Emission of Inorganic PM10 from the Combustion of Torrefied Biomass under Pulverized-Fuel Conditions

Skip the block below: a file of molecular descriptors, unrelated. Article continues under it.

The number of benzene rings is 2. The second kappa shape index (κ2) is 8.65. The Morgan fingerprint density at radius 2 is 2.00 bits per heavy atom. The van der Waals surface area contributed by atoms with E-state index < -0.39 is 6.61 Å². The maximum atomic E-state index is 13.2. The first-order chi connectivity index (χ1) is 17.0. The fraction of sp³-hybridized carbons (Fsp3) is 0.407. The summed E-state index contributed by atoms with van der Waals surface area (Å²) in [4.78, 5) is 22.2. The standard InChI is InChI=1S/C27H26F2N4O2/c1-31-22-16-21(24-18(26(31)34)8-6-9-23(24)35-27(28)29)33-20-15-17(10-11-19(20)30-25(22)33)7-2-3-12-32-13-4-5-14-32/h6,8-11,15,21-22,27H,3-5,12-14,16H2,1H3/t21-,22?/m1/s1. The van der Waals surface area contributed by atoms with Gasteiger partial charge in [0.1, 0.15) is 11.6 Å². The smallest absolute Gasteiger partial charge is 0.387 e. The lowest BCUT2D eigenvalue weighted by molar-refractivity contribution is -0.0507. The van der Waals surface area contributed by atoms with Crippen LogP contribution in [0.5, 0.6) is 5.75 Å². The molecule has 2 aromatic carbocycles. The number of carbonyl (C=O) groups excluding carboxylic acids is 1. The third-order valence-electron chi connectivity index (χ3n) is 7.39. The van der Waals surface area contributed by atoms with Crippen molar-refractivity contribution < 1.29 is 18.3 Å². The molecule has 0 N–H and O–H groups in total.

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This study reports the emission behavior of inorganic particulate matter (PM) with an aerodynamic diameter of <10 μm (PM10) from the combustion of a raw biomass and its torrefied biomass samples under pulverized-fuel conditions. A mallee leaf (~1 cm long × ~1 cm wide), as the raw biomass, was subjected to torrefaction at 220–280 °C to prepare three torrefied biomass samples. After size reduction and fraction to 75–150 μm, the raw and torrefied biomass samples were combusted in a laboratory-scale drop-tube furnace at 1400 °C in air to produce inorganic PM10. The results demonstrate that, in comparison to that of the raw biomass, the combustion of the torrefied biomass leads to considerable reductions in the ash-based (i.e., normalized to equivalent ash input) yields of PM with an aerodynamic diameter of <0.1 μm (PM0.1) as well as Na, K, and Cl in PM0.1, predominantly because of the removal of ~54–77% Cl in the raw biomass during torrefaction. In contrast, the ash-based yields of PM with an aerodynamic diameter of 1–10 μm (PM1–10) as well as Mg and Ca in PM1–10 from the torrefied biomass are substantially higher than those from the raw biomass. On an equivalent energy input basis, which is of more practical relevance, the combustion of the torrefied biomass leads to similar yields of PM with an aerodynamic diameter of <2.5 μm (PM2.5) but considerably higher yields of PM10 than that of the raw biomass.
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